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Looking Rich, Being Broke - How To Not Approach Social Capital

Looking Rich, Being Broke - How To Not Approach Social Capital

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Imagine this - It’s your manager’s birthday this weekend. Like everyone else, you’re invited to the party. Grapevine has suggested that it’s going to be a huge one with many people in the industry. And now you want to look your best.

Your budget doesn’t allow you to have an all out shopping session this month. But you also don’t have anything to wear. You wore a new outfit last weekend, but now it’s all over your Instagram

Would you wear something you recently wore or buy something way out of your budget, but new?

While many of us would want to choose the former, the problem with social capital exists because millennials tend to choose the latter.

Social capital is the networks and relationships you have with people. Not only does it affect where you stand in society, but also how seriously new people take you. Based on survival, it’s now a click away as you send that follow request on Instagram.

So, what’s the issue?


Millennials spend on things which increase their social connections. Cases of millennials blowing their money on dining, clubbing, and travelling beyond their budget are not new to anyone.  

Why do we do this?

Millennial or otherwise, humans thrive on social networks. Be this online or stone-age, we are aware that the respect we get in society stems from our networks. A great network also boosts up our happy hormones and that self esteem. Today, millennials have to go multiple extra miles to feel that social boost and security.

Now don’t get me wrong. Social capital is important. We need to have a strong network of friends, acquaintances, and colleagues. And yes, aiming to climb the social ladder is also completely natural.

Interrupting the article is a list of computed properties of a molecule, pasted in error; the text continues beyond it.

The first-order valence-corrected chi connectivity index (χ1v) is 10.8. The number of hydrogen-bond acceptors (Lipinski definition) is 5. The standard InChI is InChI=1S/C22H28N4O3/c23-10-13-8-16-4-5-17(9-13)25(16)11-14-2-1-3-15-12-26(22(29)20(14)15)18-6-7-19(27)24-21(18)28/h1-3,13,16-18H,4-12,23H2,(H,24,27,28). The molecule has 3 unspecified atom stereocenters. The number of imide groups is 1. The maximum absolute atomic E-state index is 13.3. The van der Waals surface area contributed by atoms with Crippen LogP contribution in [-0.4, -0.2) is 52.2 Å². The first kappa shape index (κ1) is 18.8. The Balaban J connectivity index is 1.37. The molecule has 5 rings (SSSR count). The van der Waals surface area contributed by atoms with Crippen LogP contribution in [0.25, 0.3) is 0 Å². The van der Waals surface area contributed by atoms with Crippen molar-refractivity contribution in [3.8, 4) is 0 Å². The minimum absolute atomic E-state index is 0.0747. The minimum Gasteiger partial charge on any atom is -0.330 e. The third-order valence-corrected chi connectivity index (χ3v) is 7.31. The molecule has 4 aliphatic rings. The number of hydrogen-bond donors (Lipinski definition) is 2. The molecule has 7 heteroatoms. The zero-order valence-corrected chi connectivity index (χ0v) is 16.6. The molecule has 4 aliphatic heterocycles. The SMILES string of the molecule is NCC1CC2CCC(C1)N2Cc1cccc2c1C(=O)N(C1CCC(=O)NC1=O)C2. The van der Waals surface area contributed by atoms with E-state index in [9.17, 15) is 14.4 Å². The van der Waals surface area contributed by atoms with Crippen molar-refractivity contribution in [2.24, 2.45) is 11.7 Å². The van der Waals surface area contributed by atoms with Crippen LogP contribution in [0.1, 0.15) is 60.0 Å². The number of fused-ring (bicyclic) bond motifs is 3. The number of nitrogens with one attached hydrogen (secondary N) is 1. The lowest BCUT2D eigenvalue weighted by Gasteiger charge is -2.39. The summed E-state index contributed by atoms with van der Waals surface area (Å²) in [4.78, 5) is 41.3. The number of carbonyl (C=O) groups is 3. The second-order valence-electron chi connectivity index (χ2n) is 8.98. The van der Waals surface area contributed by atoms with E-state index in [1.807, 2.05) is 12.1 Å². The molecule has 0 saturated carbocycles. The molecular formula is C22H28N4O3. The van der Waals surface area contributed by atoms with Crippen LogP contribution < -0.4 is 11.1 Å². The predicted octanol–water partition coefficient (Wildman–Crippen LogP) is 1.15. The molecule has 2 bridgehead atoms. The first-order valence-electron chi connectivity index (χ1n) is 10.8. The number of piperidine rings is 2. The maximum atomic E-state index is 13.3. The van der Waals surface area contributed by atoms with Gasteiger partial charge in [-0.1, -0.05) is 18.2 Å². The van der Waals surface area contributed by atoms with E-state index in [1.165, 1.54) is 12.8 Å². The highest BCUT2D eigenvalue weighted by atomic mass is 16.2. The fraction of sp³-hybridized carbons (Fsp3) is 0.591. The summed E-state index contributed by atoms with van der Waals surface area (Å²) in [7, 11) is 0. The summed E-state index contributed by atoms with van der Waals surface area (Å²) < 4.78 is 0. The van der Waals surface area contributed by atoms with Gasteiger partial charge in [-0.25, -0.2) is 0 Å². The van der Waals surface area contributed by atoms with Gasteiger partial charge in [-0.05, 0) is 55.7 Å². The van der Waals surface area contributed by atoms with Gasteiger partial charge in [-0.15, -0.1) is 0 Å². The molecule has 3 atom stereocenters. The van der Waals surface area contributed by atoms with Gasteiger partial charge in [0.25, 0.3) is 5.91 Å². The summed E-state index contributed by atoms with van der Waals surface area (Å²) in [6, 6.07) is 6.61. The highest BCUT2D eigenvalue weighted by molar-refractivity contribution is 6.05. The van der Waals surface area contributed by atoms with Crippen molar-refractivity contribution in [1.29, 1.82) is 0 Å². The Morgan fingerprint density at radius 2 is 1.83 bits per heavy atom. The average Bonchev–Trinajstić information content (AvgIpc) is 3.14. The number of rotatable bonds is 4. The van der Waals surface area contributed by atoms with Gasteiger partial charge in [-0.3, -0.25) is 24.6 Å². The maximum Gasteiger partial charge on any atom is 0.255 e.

The problem doesn’t lie there, it lies with millennials beyond their extent for this.

Millennials are most likely to shoot over their budgets, use their savings, or even take loans from friends to climb these ladders.  It’s time we changed our perspective on social capital.

First off, just because everyone seems to be doing it, doesn’t mean you have to.

Hear me out - if you don’t have money for a fancy dinner then just don’t go. Cook at home and call it a night, maybe?

Secondly, look at your social capital opportunities as investments. Are they long term? Are they short term? What is your ROI? Is it a great connection for when you switch jobs or a nonchalant New Years text greeting?

Moreover, what do YOU offer? What are your skills? How do they add on to a prospective social circle? Why would they need you?

There are multiple ways to come up with effective plans for you to rise in social circles. But understanding what you’re doing, and why you’re doing it is foundational.

So the next time you’re invited to a party and don’t have anything to wear, ask yourself - Is it worth being broke for a few days?

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